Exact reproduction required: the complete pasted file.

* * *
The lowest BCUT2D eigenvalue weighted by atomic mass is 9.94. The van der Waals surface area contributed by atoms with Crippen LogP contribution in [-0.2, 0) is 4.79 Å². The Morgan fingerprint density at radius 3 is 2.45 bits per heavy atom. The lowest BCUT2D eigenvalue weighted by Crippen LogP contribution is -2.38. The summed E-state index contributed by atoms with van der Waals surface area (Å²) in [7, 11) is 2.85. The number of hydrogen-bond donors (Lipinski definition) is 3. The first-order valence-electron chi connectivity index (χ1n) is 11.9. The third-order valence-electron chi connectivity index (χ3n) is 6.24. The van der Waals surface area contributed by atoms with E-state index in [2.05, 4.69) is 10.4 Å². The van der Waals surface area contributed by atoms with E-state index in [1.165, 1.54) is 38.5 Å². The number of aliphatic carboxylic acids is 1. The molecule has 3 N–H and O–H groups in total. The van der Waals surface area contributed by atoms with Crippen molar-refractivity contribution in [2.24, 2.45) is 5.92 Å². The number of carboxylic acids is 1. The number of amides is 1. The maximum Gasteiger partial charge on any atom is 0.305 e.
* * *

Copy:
The lowest BCUT2D eigenvalue weighted by atomic mass is 9.94. The van der Waals surface area contributed by atoms with Crippen LogP contribution in [-0.2, 0) is 4.79 Å². The Morgan fingerprint density at radius 3 is 2.45 bits per heavy atom. The lowest BCUT2D eigenvalue weighted by Crippen LogP contribution is -2.38. The summed E-state index contributed by atoms with van der Waals surface area (Å²) in [7, 11) is 2.85. The number of hydrogen-bond donors (Lipinski definition) is 3. The first-order valence-electron chi connectivity index (χ1n) is 11.9. The third-order valence-electron chi connectivity index (χ3n) is 6.24. The van der Waals surface area contributed by atoms with E-state index in [2.05, 4.69) is 10.4 Å². The van der Waals surface area contributed by atoms with E-state index in [1.165, 1.54) is 38.5 Å². The number of aliphatic carboxylic acids is 1. The molecule has 3 N–H and O–H groups in total. The van der Waals surface area contributed by atoms with Crippen molar-refractivity contribution in [2.24, 2.45) is 5.92 Å². The number of carboxylic acids is 1. The number of amides is 1. The maximum Gasteiger partial charge on any atom is 0.305 e.